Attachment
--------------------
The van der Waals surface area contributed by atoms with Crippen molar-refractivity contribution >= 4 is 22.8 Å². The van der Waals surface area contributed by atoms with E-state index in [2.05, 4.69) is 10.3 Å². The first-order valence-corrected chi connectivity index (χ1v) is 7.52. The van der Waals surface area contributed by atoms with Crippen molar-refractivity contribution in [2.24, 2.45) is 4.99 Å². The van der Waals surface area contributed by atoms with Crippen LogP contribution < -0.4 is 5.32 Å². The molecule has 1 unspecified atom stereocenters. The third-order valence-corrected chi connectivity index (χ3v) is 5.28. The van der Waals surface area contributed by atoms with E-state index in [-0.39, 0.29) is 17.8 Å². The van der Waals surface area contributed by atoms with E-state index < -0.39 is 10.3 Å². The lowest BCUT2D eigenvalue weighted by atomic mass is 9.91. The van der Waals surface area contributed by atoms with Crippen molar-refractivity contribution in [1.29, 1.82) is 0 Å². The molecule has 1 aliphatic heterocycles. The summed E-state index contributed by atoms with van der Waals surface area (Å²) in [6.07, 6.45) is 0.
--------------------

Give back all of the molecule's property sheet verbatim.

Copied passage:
The van der Waals surface area contributed by atoms with Crippen molar-refractivity contribution >= 4 is 22.8 Å². The van der Waals surface area contributed by atoms with E-state index in [2.05, 4.69) is 10.3 Å². The first-order valence-corrected chi connectivity index (χ1v) is 7.52. The van der Waals surface area contributed by atoms with Crippen molar-refractivity contribution in [2.24, 2.45) is 4.99 Å². The van der Waals surface area contributed by atoms with Crippen LogP contribution < -0.4 is 5.32 Å². The molecule has 1 unspecified atom stereocenters. The third-order valence-corrected chi connectivity index (χ3v) is 5.28. The van der Waals surface area contributed by atoms with E-state index in [-0.39, 0.29) is 17.8 Å². The van der Waals surface area contributed by atoms with E-state index < -0.39 is 10.3 Å². The lowest BCUT2D eigenvalue weighted by atomic mass is 9.91. The van der Waals surface area contributed by atoms with Crippen molar-refractivity contribution in [1.29, 1.82) is 0 Å². The molecule has 1 aliphatic heterocycles. The summed E-state index contributed by atoms with van der Waals surface area (Å²) in [6.07, 6.45) is 0.